Bankruptcy and Student Loan Debt
Not only does education create career opportunities, it can also foster financial gain. But when are the costs of reaching your educational goals too much? And what happens if you cannot pay your school bills?
Most Americans attending college or university receive student loans to pay their way through school. These loans can be obtained through the federal government or private lenders, but different regulations govern each type of loan. While federal loans have specific limits on factors such as interest rates, there are no such limits in place for private loans. This can cause financial difficulties for those responsible for these loans.
In 2016, the average student in the United States owed a staggering $37,172 in student loan debt. More than 44 million students borrow a collective $1.5 trillion in student loan debt to advance through university programs and graduate schools. This student loan debt can have long-lasting consequences that could set young adults up for a lifetime of financial hardships. Significant student loans can make it difficult to buy a house and raise a family. Even worse, when emergencies arise, such as unexpected car repairs, medical bills, or job uncertainties, large student loan debt can make it virtually impossible to get back on your feet.
If you are struggling with crushing student loan debt, it is important to understand how bankruptcy could affect you. An experienced bankruptcy lawyer at Rainwater, Holt & Sexton can answer your questions and help you choose the option that is best for you. While bankruptcy is not for everyone, it can be a good solution that offers families a second chance to get back on their feet and out from the weight of debt.
Can Student Loans Be Discharged in Bankruptcy?
Student loan debt cannot be discharged through bankruptcy easily. However, it can be done. In Chapter 7 and Chapter 13 bankruptcy, student loan debt is considered unsecured and can’t be discharged. In order to discharge student loan debt, you prove undue hardship. Undue hardship means that you must show that repaying this debt would cause undue hardship on you and your family. For individuals and families with hundreds of thousands of dollars in student loan debt, finding relief isn’t easy.
For example, an article from CNN Money told the story of a father of a young woman who died. He was left liable for covering $100,000 in private student loans that he had co-signed for his daughter. Unable to make the payments, interest rates swelled the total owed to more than $200,000. This is an example of undue hardship.
Individuals that are able to prove undue hardship can have their student loans completely canceled.
What is Undue Hardship?
Undue hardship means that you must show that repaying debt would cause undue hardship on you and your family. When repaying student loans puts your family in significant financial hardships, you may be eligible to have your student loan discharged. Courts use different tests to evaluate whether or not you truly have an undue hardship. Two of the most common tests include the Brunner Test and the Totality of Circumstances Test.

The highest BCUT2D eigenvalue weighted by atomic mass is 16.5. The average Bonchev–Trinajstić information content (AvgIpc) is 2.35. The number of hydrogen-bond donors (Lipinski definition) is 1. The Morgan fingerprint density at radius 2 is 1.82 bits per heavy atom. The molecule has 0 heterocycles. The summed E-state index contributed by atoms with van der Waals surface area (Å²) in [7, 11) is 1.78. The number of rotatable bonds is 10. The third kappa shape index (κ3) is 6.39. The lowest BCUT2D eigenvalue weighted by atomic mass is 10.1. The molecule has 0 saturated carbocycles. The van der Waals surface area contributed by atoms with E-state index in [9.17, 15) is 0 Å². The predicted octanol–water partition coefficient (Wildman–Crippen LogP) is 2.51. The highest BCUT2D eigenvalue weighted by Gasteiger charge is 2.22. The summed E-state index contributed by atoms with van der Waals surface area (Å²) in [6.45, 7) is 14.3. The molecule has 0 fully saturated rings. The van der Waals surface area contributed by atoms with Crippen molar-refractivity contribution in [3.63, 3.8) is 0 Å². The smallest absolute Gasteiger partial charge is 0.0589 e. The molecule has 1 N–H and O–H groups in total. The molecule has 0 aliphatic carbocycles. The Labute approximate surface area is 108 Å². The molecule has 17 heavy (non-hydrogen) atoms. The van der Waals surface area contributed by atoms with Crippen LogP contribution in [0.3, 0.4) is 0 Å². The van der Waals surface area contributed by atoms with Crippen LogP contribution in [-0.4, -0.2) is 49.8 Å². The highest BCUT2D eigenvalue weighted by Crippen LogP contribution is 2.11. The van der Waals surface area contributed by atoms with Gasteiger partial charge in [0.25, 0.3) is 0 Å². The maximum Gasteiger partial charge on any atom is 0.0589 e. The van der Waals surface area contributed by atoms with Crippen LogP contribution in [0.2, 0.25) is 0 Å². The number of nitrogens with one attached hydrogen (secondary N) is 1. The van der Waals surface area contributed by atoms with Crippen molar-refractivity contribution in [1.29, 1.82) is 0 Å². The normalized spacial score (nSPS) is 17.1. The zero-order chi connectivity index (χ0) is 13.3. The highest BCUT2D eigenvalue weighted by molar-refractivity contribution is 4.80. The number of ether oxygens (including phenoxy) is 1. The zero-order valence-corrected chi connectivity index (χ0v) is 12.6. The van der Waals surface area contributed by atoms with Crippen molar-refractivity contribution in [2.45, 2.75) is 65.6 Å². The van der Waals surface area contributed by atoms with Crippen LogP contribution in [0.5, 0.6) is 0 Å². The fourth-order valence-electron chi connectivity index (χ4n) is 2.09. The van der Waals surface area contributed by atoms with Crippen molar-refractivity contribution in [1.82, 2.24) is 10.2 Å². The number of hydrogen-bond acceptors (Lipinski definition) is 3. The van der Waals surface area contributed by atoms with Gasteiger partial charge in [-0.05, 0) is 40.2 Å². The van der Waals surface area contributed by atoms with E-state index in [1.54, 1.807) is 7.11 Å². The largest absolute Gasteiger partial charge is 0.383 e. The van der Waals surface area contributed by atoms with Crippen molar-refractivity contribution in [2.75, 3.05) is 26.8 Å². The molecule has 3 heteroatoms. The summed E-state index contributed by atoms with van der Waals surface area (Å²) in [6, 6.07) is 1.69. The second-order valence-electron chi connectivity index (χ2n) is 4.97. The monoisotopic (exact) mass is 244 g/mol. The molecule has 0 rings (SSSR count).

- Brunner Test – this is the most common of all the undue hardship tests and it requires the debtor to show that they cannot maintain a “minimal standard of living” if they are forced to repay their student loan debts. They must also show that they will be unable to maintain a minimal standard of living for a significant portion of the repayment period and that they’ve made a good faith effort to repay their loan.
- Totality of Circumstances Test – some courts just look at the overall circumstances of your life before they decide if you would suffer undue hardship if you had to repay all of your student loans. Other factors are often considered in this situation and you may not need to prove all the factors of the Brunner Test.
Evidence Needed to Support Undue Hardship
The court will often request to see specific documentation that paying off your student loans will cause undue hardship. Some of the evidence you and your lawyer will need to gather include:
- Tax returns
- W2 forms
- Bank statements
- Credit card statements
- Monthly bills
- Mortgages or Rent
- Medical records if you have a disability
- Job loss documentation
- Dependent status
- Documentation that you attempted to repay your debt
- Amount of student loans
We’re There When You Need Us
The bankruptcy process is often difficult, frustrating, and overwhelming. Dealing with creditors isn’t easy and student loan debt can be nearly impossible to discharge through bankruptcy. Without a lawyer on your side, you may not obtain the relief you need. In fact, only about 0.1% of bankruptcy filers with student loan debt have their student loans discharged due to undue hardship. Yet, judges actually approve 40% of the debtors who seek ask for undue hardship. That’s why it is imperative to talk to an experienced bankruptcy attorney in Arkansas immediately. We can help you file for undue hardship and significantly improve your chances of having your student loan debt discharged forever.
If you’re considering bankruptcy in Arkansas, or you simply want to learn more about your options, we can help. With four offices in Arkansas—Little Rock, Fayetteville, Conway, and Hot Springs—our Arkansas bankruptcy lawyers are here to help you weather the storm. Fill out a free contact request form or call (800) 767-4815 so we can get to work for you.